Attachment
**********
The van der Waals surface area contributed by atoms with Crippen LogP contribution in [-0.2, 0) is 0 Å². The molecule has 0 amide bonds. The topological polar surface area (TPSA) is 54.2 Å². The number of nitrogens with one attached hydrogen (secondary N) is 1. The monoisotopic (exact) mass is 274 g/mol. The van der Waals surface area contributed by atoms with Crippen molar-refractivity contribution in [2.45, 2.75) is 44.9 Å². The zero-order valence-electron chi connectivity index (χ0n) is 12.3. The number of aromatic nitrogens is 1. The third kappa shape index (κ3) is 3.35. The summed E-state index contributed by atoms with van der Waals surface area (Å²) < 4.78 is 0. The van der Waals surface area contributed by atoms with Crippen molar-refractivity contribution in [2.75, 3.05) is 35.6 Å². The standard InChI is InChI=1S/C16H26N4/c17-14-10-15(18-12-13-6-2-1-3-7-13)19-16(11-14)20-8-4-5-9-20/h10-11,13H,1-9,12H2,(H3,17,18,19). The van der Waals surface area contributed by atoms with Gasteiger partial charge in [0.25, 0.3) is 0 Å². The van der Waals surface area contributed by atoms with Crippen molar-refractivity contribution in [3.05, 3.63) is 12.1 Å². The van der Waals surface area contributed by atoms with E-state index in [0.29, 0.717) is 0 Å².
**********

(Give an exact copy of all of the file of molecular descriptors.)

The van der Waals surface area contributed by atoms with Crippen LogP contribution in [-0.2, 0) is 0 Å². The molecule has 0 amide bonds. The topological polar surface area (TPSA) is 54.2 Å². The number of nitrogens with one attached hydrogen (secondary N) is 1. The monoisotopic (exact) mass is 274 g/mol. The van der Waals surface area contributed by atoms with Crippen molar-refractivity contribution in [2.45, 2.75) is 44.9 Å². The zero-order valence-electron chi connectivity index (χ0n) is 12.3. The number of aromatic nitrogens is 1. The third kappa shape index (κ3) is 3.35. The summed E-state index contributed by atoms with van der Waals surface area (Å²) < 4.78 is 0. The van der Waals surface area contributed by atoms with Crippen molar-refractivity contribution in [2.75, 3.05) is 35.6 Å². The standard InChI is InChI=1S/C16H26N4/c17-14-10-15(18-12-13-6-2-1-3-7-13)19-16(11-14)20-8-4-5-9-20/h10-11,13H,1-9,12H2,(H3,17,18,19). The van der Waals surface area contributed by atoms with Gasteiger partial charge in [0.25, 0.3) is 0 Å². The van der Waals surface area contributed by atoms with Crippen molar-refractivity contribution in [3.05, 3.63) is 12.1 Å². The van der Waals surface area contributed by atoms with E-state index in [0.29, 0.717) is 0 Å².